Generative AI Versus Machine Learning
In recent years, the field of AI has shown impressive progress and innovation, affecting our everyday lives in unprecedented ways. One of the very recent tools available to us, which has changed the way we work, is “Chat GPT”. This tool has created a lot of commotion in the way we operate every day. The model it operates on is called a Generative model. One needs to understand the basic difference between the now-normal concept of Machine Learning and the Generative model.
Generative AI and machine learning are related fields within artificial intelligence, but they serve different purposes and have distinct characteristics. Let’s explore the differences between them:
Machine Learning (ML): Machine learning is a broader field that encompasses a variety of techniques for training models to perform specific tasks without being explicitly programmed. ML can be used for tasks such as classification, regression, clustering, and more. It is often used for predictive modelling and decision-making.
Generative AI: Generative AI focuses on creating data, typically in the form of images, text, audio, or other media. It aims to generate new content that resembles human-created data. Generative AI models are used for tasks like image generation, text generation, and artistic creation.
Machine Learning (ML): In ML, models are typically trained on labelled datasets to learn patterns and make predictions or classifications. It involves supervised learning, unsupervised learning, and reinforcement learning.
Generative AI: Generative AI models are trained using unsupervised learning techniques. They learn to generate data by observing and capturing the patterns and statistics of the training data. For example, a generative adversarial network (GAN) is a common framework used in generative AI.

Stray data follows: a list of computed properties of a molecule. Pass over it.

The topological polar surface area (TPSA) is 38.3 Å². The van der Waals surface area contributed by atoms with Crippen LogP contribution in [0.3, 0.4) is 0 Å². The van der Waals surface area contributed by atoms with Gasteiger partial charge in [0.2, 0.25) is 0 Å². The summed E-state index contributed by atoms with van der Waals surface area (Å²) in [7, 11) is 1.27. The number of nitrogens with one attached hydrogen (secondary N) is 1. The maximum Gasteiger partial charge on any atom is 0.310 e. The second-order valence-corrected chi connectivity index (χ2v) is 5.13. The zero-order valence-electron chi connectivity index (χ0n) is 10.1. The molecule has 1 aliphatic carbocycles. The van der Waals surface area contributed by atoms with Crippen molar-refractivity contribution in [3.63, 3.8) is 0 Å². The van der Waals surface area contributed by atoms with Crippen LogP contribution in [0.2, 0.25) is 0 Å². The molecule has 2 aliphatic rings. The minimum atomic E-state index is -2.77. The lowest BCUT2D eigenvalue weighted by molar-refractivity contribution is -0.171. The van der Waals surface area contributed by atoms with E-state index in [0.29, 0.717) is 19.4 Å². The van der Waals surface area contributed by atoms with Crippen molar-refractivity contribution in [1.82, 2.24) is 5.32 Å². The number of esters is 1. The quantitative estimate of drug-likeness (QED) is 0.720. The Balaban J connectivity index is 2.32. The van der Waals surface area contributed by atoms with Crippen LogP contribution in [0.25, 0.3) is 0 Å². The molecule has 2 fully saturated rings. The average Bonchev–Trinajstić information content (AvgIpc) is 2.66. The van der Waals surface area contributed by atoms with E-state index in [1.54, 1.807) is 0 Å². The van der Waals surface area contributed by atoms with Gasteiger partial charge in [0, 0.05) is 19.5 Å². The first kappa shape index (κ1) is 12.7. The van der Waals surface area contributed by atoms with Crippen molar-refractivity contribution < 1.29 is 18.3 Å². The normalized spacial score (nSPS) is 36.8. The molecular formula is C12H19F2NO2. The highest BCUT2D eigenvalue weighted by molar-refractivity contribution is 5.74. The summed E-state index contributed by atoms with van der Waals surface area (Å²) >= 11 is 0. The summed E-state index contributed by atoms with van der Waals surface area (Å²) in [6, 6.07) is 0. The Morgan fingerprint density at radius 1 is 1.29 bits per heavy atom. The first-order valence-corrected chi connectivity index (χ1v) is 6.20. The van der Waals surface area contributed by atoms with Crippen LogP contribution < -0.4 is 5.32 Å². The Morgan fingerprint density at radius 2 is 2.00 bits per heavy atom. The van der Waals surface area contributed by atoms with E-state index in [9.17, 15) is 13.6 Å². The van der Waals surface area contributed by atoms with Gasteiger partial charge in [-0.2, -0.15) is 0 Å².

Machine Learning (ML): ML models typically output predictions or classifications based on input data. For example, a spam filter classifies emails as spam or not based on their content.
Generative AI: Generative AI models produce new data samples that are not present in the training dataset. For instance, a text-based generative AI might produce human-like paragraphs of text, or an image-based generative AI can create images of imaginary animals.
Machine Learning (ML): ML is widely used in various domains, including natural language processing, computer vision, healthcare, finance, and more. Applications include recommendation systems, image recognition, and speech recognition.
Generative AI: Generative AI is commonly used in creative applications, such as generating art, music, or fictional text. It is also used in data augmentation, style transfer, and creating realistic deepfake content.
Machine Learning (ML): Examples of ML techniques include linear regression, decision trees, random forests, support vector machines, and deep learning with neural networks.
Generative AI: Examples of generative AI models include GANs (Generative Adversarial Networks), VAEs (Variational Autoencoders), and Transformers used in text generation, like GPT-3.
In summary, while both generative AI and machine learning are subsets of artificial intelligence, they have different focuses and applications. Machine learning is primarily used for predictive and classification tasks, whereas generative AI is used for creating new data and content that mimics human-generated data.
The writer is Dr Kingshuk Srivastava, School of Computer Science, UPES